KTN's online platform helps you to make the connections you need

 

The Knowledge Transfer Network (KTN) has refreshed its online platform to intelligently connect you to relevant events, funding, thought pieces and specialist staff to help your business innovate and grow.

You can discover content using your area of interest, from Digital Creative to transport; from space to health – all major UK economic sectors are covered. Once you have selected your interests, using our intelligent tagging system, we will then display rich and relevant content related to your area, often from surprising sources.

An example might be new satellite technology from the space sector that is applicable in the agri-food sector. KTN-UK.co.uk will help you form these unusual and valuable connections.

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The move also marks a closer alignment with our main funder, Innovate UK , with the website branding making a clear visual link. Knowledge Transfer Network is Innovate UK's innovation network partner, and also works with other funders to provide innovation networking services and fulfil our mission to drive UK growth.

We link new ideas and opportunities with expertise, markets and finance through our network of businesses, universities, funders and investors. From agri-food to autonomous systems and from energy to design, KTN combines expertise in all sectors with the ability to cross boundaries. Connecting with KTN can lead to potential partners, horizon-expanding events and innovation insights relevant to your needs.

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IoT Guest Post No. 9: 'Design and the Internet of Things' by Will Pearson

 

The way into and the way out of design was never all that clear-cut, but it’s becoming more difficult still. A major challenge traditionally has been about the way that clients of design products and services interacted with the often entirely human face of the design apparatchik. In other words, it was still very much about human beings talking to other human beings. Technology was a vastly interesting, exciting and often frustrating canvas that people painted on in various ways. This included developing broadcast tools and platforms, every kind of print media, and immersive online virtual worlds in which, with very human desires and agency, someone might get lost.

 

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In the evolution of this world, in between the floating point numbers which fallaciously demarcate the movement between versions and network connectivity (1.0, 2.0, 3.0…) we woke up one morning to realise that the typical street down which we walk on a daily basis was suddenly talking to us, sending out data worth on average five tweets worth of data, and our electrical items were developing lives of their own, and were joining us on the web as the spoor of pattern matching and algorithmic exercise.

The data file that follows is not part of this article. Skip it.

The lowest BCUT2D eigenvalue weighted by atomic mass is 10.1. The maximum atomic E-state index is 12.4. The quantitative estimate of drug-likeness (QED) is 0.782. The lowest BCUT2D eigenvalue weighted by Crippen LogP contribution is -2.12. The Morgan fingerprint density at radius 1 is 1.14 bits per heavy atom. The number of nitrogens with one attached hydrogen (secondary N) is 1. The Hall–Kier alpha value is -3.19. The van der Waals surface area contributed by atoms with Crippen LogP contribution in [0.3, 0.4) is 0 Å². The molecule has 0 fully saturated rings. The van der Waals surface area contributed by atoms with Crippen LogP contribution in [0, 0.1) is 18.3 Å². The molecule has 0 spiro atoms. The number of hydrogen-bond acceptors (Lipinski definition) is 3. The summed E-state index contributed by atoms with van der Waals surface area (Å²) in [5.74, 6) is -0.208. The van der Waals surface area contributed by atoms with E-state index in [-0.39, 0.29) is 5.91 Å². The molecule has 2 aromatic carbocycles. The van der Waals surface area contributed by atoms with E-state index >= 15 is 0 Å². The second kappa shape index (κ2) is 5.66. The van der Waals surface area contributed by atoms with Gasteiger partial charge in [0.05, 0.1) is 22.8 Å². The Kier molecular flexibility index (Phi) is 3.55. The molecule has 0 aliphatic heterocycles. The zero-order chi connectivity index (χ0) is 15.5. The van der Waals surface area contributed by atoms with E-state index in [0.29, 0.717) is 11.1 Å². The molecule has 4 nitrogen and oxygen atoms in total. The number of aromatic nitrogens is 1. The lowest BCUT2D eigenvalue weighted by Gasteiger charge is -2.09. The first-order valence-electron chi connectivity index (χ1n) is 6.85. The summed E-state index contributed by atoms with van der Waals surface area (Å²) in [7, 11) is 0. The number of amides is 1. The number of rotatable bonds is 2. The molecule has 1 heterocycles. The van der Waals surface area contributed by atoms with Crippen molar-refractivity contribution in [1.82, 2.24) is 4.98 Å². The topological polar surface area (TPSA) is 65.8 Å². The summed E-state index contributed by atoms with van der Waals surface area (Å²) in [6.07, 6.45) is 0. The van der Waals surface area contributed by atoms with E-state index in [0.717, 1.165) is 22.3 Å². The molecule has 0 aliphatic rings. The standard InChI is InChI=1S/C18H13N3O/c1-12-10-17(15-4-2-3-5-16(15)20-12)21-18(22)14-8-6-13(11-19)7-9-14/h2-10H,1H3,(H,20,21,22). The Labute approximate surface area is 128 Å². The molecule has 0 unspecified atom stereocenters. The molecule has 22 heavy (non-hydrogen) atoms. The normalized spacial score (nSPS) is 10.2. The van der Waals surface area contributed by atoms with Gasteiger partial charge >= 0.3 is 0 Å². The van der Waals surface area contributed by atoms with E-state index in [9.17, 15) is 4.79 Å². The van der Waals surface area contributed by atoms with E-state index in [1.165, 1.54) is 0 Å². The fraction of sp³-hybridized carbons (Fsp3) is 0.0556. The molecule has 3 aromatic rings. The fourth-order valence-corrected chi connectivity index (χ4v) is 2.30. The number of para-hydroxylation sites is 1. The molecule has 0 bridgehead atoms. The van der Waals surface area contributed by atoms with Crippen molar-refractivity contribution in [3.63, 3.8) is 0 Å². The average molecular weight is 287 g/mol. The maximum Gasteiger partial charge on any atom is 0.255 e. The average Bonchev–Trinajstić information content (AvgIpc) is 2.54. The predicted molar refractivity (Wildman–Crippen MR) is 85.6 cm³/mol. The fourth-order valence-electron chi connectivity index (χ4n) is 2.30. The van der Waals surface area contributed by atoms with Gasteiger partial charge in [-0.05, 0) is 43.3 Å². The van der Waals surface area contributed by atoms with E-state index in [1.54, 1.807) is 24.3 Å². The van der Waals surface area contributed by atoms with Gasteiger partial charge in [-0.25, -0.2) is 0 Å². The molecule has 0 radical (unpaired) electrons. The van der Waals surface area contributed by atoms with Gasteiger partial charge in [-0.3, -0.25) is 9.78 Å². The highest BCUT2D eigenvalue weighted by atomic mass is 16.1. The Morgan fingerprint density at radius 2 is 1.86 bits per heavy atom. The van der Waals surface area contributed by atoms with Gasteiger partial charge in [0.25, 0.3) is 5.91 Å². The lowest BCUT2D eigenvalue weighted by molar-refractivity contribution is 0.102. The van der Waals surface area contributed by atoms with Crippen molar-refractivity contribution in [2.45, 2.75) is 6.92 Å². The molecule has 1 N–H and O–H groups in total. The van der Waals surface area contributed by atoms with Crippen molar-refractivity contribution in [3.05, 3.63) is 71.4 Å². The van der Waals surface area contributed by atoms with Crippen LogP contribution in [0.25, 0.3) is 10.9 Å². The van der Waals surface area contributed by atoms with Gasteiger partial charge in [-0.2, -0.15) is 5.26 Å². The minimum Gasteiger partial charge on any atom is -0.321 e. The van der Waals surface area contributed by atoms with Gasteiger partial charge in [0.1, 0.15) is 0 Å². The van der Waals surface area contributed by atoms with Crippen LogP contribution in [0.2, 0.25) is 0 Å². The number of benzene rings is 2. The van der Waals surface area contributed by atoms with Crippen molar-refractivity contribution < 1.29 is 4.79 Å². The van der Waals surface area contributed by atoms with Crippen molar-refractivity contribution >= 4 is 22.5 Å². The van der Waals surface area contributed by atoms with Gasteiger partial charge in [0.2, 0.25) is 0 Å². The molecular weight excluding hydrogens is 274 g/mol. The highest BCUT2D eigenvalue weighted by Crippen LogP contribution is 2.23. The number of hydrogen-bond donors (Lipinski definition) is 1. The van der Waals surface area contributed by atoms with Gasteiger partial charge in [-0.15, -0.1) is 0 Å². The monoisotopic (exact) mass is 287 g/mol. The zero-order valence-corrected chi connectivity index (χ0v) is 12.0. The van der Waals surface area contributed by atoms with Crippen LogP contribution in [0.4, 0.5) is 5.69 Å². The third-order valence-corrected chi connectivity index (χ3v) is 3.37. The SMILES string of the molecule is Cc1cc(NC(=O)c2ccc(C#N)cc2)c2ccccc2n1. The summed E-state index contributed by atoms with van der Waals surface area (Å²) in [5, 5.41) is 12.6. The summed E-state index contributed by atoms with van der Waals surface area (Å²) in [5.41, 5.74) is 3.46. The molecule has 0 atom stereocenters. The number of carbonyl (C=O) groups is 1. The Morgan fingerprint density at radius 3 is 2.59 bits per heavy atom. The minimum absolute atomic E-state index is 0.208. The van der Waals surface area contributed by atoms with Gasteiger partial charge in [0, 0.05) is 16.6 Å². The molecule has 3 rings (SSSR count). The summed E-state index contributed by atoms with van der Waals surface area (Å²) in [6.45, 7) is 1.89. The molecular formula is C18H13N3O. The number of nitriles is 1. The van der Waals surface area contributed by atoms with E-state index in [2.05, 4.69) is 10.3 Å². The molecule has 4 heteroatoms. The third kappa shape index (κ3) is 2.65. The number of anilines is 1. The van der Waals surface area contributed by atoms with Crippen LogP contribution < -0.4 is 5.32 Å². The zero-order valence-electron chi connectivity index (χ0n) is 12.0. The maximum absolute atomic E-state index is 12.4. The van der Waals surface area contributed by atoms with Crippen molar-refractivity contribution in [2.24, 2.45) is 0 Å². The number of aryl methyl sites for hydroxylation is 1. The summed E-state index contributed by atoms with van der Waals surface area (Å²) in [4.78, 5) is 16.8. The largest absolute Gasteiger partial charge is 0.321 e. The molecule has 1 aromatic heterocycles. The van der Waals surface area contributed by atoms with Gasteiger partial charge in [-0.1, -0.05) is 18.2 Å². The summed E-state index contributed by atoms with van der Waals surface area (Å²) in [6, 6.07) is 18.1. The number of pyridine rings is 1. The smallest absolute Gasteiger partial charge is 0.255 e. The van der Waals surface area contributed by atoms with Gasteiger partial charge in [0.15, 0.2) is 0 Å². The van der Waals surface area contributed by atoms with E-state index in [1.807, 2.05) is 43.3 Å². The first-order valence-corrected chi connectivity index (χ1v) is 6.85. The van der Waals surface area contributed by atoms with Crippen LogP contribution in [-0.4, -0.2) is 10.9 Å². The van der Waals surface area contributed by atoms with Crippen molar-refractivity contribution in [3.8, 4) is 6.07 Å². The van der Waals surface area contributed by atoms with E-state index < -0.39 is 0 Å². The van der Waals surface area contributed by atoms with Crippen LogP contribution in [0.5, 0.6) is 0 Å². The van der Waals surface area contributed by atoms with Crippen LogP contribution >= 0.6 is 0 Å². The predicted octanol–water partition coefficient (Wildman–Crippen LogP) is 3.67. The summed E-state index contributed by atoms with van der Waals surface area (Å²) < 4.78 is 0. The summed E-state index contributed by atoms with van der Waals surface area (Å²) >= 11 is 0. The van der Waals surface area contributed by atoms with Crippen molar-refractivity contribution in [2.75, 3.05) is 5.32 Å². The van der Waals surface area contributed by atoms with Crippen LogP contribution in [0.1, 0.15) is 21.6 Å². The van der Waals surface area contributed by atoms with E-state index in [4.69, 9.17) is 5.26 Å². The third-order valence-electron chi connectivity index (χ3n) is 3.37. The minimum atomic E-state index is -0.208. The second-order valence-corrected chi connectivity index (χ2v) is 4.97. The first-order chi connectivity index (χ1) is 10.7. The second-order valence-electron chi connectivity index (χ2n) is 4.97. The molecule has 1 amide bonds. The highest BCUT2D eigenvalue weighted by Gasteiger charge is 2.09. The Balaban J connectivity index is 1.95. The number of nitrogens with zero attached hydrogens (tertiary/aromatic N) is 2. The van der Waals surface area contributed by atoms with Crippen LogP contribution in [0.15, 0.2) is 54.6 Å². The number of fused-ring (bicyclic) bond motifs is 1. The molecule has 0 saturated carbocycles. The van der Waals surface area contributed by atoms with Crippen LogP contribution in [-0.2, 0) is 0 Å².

But where was design?

 

It was where design has usually been, biting hard at the edges and falling forward fast (as Matt Locke, then at the BBC Future Media team, famously observed in talks about commissioning and independent producers in the interactive space). It is all around us, all the time, but needs guides and shepherds (a word I have heard today at the BBC in Media Quays in Salford) to be fully contextualised and appreciated for the role it plays. We all understand the value of design it seems, when holding it in our hands, mobile or tablet, or accessory from a boutique fashion store. But it still falls to story tellers to plot the points on a map and show us the waves and plateaus that characterise popular design history.

 

The sheer scale of the fleets of devices and potential interoperability I detect scares even the most hardened and able designers. The European document talks of the Metamorphosis of Objects. What does this translate as in the mind of a designer. How do you uncover meaningful connections through design when it seems as all the objects obey an impulse to connect that is insatiable and ruthless. Where is the syntax, where is the grammar? In their classic and essential text on social semiotics of visual design, The Grammar of Visual Design, Gunther Kress and Theo Van Leeuwen cogently observe that the taxonomy of visual design is different that what is presented through textual and auditory routes: that what can be communicated by a photograph is perhaps impossible to replicate with a series of sentences, and vice versa. Objects in a networked world have not assembled into these syntactic patterns and so we observe linguistic ineptitude that is really quite unavoidable. This is why I believe design competitions such as that organised by the Technology Strategy Board are valuable right now: both from the point of view of financial investment and business modelling of course, but also for the challenges to language that it presents through needing to employ language, metaphor, speculation and other tools in pursuing what for some remains tantalisingly diffuse and out of reach.

 

Will Pearson is currently Director of Technology at Ravensbourne. He is an interaction designer, researcher and developer and strategist and leader within the cultural and creative industries. His background has included being the owner/creator of a small mobile content development company, specialising in inclusively designed, art-led and interactive content for mobile phones. He has a long background working both in education and in project management for large arts/science/technology projects. Previously, he has spent time lecturing on technology and visual impairment at UK universities, supporting students around the UK to gain primary access to the curriculum and advising non-governmental organisations and working in a development context, such as time spent advising the Ministry of Education in Ghana.

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